The Legacy of Sonya Kovalevskaya: Proceedings of a Symposium

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When she was 8 or 9 years old, she was intrigued by a foretaste of what she was to learn later in her lessons in calculus; the wall of her room had been papered with pages from lecture notes by Ostrogradsky , left over from her father's student days. The physicist Nikolai Nikanorovich Tyrtov noted her unusual aptitude when she managed to understand his textbook by discovering for herself an approximate construction of trigonometric functions which she had not yet encountered in her studies. Petersburg, where she was provided private tutoring by Strannoliubskii, a well-known advocate of higher education for women, who taught her calculus.

During that same period, the son of a local priest introduced her sister Anna to progressive ideas influenced by the " Movement of the 's ", providing her with copies of radical journals of the time discussing nihilism. After the famous writer Ivan Turgenev used the word nihilist to refer to Bazarov, the young hero of his novel Fathers and Children , a certain segment of the "new people" adopted that name as well, despite its negative connotations in most quarters For the nihilists, science appeared to be the most effective means of helping the mass of people to a better life.

Science pushed back the barriers of religion and superstition, and "proved" through the theory of evolution that peaceful social revolutions were the way of nature.

For the early nihilists, science was virtually synonymous with truth, progress and radicalism; thus, the pursuit of a scientific career was viewed in no way as a hindrance to social activism. In fact, it was seen as a positive boost to progressive forces, an active blow against backwardness.

Despite Sofia's obvious talent for mathematics, she could not complete her education in Russia. At that time, women were not allowed to attend universities in Russia and most other countries. In order to study abroad, Sofia needed written permission from her father or husband.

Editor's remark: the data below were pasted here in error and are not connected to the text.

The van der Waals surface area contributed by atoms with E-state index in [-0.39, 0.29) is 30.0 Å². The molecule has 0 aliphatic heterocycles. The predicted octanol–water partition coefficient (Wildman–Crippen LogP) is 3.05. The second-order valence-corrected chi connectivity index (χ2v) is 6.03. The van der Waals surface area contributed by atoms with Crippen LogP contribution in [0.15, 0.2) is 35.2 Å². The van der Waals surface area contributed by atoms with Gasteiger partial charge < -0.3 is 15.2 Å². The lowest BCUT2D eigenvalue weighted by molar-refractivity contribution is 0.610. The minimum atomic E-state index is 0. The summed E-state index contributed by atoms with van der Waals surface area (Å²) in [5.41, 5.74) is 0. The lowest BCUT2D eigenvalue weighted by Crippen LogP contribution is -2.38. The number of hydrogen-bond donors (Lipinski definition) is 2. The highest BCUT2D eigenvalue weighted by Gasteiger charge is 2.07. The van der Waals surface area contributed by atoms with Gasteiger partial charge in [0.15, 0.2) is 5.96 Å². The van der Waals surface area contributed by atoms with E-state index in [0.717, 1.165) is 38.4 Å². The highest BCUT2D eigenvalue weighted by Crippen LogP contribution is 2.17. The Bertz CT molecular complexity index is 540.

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Accordingly, in she contracted a "fictitious marriage" with Vladimir Kovalevskij , a young paleontology student, book publisher and radical, who was the first to translate and publish the works of Charles Darwin in Russia. They moved from Russia to Germany in , after a brief stay in Vienna, in order to pursue advanced studies. In April , following Sofia's and Vladimir's brief stay in Vienna, where she attended lectures in physics at the university, they moved to Heidelberg.

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Through great efforts, she obtained permission to audit classes with the professors' approval at the University of Heidelberg. There she attended courses in physics and mathematics under such teachers as Hermann von Helmholtz , Gustav Kirchhoff and Robert Bunsen. In October , shortly after attending courses in Heidelberg, she visited London with Vladimir, who spent time with his colleagues Thomas Huxley and Charles Darwin , while she was invited to attend George Eliot 's Sunday salons.

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Although there is no record of the details of their conversation, she had just completed a lecture course in Heidelberg on mechanics, and she may just possibly have made mention of the Euler equations governing the motion of a rigid body see following section. George Eliot was writing Middlemarch at the time, in which one finds the remarkable sentence: "In short, woman was a problem which, since Mr. Brooke's mind felt blank before it, could hardly be less complicated than the revolutions of an irregular solid. In October , Sofia moved to Berlin, where she began to take private lessons with Karl Weierstrass , since the university would not allow her even to audit classes.

He was very impressed with her mathematical skills, and over the subsequent three years taught her the same material that comprised his lectures at the university. In she briefly traveled to Paris together with Vladimir in order to help in the Paris Commune , where Sofia attended the injured and her sister Anyuta was active in the Commune.